Enums and Literals

One of the things I love about C# is reflection. Because of assemblies and metadata, and an excellent supporting framework, it is very easy to take advantage of this paradigm.

This week I threw myself into building an XMPP component framework from scratch. The first objective is to get the plumbing and architecture in place. To get it up and running with highly cohesive parts loosely integrated into the whole. I’ll upload it soon and post an update.

The next step is to refactor the XMPP layer to standards and increase the scope and functionality.

For anyone interested, this brief post describes a technique I use to simplify working with enums.

XMPP standards specify XML elements which support very specific options, or domain values if you will. This is an example of a stream error type (unsupported-version):

<stream:error>
    <unsupported-version xmlns='urn:ietf:params:xml:ns:xmpp-streams'/>
</stream:error>

In my code there is a string literal for this element name.

// The version attribute provided by the initiating entity in the header
// specifies a version of XMPP that is not supported by the server.
public const string UnsupportedVersion = "unsupported-version";

When coding I prefer to work with a set of known types, rather than string literals. I represent the various XMPP values as enums types. You’ll notice that unsupported-version is an invalid name, so I can’t go from name to value as per normal. I need to decouple the name and literal value.

This is where attributes come in handy:

/// <summary>
/// The various XMPP stream error type elements.
/// </summary>
[Enum(Xl.Unknown)]
public enum StreamErrorType
{
    [Text(Xl.UnsupportedVersion)]
    UnsupportedVersion,

The first attribute identifies the enum type, and its default text (literal) value:

/// <summary>
/// Identifies enums to be cached in the system.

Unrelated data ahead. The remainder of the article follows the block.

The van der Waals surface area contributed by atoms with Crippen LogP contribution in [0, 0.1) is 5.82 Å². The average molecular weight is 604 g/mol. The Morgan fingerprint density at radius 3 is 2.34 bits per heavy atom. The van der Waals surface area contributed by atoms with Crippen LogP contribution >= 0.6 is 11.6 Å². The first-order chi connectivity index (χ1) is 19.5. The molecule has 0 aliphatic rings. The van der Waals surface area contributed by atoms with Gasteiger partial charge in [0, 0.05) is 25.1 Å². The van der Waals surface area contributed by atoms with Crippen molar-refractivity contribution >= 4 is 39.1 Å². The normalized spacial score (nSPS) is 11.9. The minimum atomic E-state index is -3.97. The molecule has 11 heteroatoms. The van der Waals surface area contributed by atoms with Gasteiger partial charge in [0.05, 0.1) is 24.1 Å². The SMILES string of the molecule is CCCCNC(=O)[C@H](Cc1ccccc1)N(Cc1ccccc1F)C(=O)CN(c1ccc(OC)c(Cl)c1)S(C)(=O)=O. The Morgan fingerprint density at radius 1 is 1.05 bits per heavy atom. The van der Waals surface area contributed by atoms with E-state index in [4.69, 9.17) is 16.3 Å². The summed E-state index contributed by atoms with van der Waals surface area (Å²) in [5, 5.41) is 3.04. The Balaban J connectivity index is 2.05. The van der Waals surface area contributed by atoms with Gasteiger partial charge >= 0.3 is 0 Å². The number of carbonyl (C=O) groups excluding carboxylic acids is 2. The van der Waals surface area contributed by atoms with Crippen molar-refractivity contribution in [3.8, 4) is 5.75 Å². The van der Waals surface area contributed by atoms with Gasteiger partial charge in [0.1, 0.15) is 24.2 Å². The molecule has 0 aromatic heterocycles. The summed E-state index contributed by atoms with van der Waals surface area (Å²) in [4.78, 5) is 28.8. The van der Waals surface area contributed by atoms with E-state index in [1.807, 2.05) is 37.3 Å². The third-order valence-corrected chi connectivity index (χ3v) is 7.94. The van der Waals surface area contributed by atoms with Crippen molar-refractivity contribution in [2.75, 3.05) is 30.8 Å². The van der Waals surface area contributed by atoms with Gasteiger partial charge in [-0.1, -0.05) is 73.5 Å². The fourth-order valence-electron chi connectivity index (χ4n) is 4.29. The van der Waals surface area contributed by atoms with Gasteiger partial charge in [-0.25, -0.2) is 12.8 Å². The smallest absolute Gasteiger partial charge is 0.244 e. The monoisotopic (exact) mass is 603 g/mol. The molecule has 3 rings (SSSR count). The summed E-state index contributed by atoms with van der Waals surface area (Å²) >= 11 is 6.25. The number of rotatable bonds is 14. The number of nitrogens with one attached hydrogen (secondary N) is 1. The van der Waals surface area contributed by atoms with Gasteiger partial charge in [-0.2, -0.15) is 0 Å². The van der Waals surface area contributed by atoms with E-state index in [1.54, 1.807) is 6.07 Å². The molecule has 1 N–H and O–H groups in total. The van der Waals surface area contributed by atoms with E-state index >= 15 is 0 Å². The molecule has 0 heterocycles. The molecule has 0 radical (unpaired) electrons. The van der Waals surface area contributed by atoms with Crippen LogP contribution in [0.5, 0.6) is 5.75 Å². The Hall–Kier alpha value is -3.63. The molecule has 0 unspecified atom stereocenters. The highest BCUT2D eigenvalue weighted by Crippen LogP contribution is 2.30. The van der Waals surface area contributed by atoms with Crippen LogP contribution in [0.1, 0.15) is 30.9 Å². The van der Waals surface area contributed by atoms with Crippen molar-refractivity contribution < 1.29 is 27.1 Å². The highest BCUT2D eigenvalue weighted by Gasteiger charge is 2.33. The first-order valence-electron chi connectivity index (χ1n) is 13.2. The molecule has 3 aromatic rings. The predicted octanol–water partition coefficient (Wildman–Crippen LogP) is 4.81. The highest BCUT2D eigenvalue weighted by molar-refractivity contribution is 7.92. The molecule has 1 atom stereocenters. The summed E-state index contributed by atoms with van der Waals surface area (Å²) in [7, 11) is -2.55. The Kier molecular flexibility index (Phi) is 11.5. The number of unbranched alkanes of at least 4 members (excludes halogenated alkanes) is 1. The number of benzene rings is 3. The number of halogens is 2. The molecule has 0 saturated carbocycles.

/// </summary>
public class EnumAttribute : Attribute
{   
    public EnumAttribute(string defaultText) 
        => Default = defaultText;     
    
    public string Default { get; }
}

The second identifies the enum values and their associated text values:

[AttributeUsage(AttributeTargets.Field)]
public class TextAttribute : Attribute
{
    public TextAttribute(string text) 
        => Text = text;
    
    public string Text { get; }
}   

Using reflection, I scan all these enums and build up two dictionaries for each enum type:

static readonly Dictionary<Type, Dictionary<string, object>> TextToEnum = new();

static readonly Dictionary<Type, Dictionary<object, string>> EnumToText = new();

And I use an extension method to resolve enums and their associated literal values:

public static class EnumExtension
{    
    // Converts a registered enum value to its literal. 

    public static string AsText(this Enum value) 
        => Enums.AsText(value);
    

    /// Converts a literal to its registered enum value. 

    public static T As<T>(this string text) where T : Enum 
        => Enums.AsEnum<T>(text);
}

Which facilitates code like this:

// call to add a stream error type to the StreamError XML packet:

stream.AddError(StreamErrorType.UnsupportedVersion)

// which converts the type to text:

var name = type.AsText()

// here we test if an XML element is a specific type

if (name.As<StreamErrorType>() == StreamErrorType.UnsupportedVersion)...

Here is another example enum representing various authentication types:

[Enum(Xl.Unknown)]
public enum AuthType
{
    [Text(Xl.Unknown)]
    Unknown,
    
    [Text(Xl.External)]
    External,
    
    [Text(Xl.ScramSha1Plus)]
    ScramSha1Plus,
    
    [Text(Xl.ScramSha1)]
    ScramSha1,
    
    [Text(Xl.Plain)]
    Plain,
    
    [Text(Xl.Digest)]
    Digest
}

And a corresponding unit:

[TestFixture]
public class AuthTypeTest : TestBase
{
    [Test]
    public void TestEnumToString()
    {
        Assert.AreEqual(Xl.Unknown, AuthType.Unknown.AsText());
        Assert.AreEqual(Xl.External, AuthType.External.AsText());
        Assert.AreEqual(Xl.ScramSha1, AuthType.ScramSha1.AsText());
        Assert.AreEqual(Xl.ScramSha1Plus, AuthType.ScramSha1Plus.AsText());
        Assert.AreEqual(Xl.Plain, AuthType.Plain.AsText());
        Assert.AreEqual(Xl.Digest, AuthType.Digest.AsText());
    }

    [Test]
    public void TestStringToEnum()
    {
        Assert.AreEqual(Xl.Unknown.As<AuthType>(), AuthType.Unknown);
        Assert.AreEqual(Xl.External.As<AuthType>(), AuthType.External);
        Assert.AreEqual(Xl.ScramSha1.As<AuthType>(), AuthType.ScramSha1);
        Assert.AreEqual(Xl.Plain.As<AuthType>(), AuthType.Plain);
        Assert.AreEqual(Xl.Digest.As<AuthType>(), AuthType.Digest);
        Assert.AreEqual("no type".As<AuthType>(), AuthType.Unknown);
    }
}

I hope you may have found this post useful.

Leave a Reply

Fill in your details below or click an icon to log in:

WordPress.com Logo

You are commenting using your WordPress.com account. Log Out /  Change )

Google photo

You are commenting using your Google account. Log Out /  Change )

Twitter picture

You are commenting using your Twitter account. Log Out /  Change )

Facebook photo

You are commenting using your Facebook account. Log Out /  Change )

Connecting to %s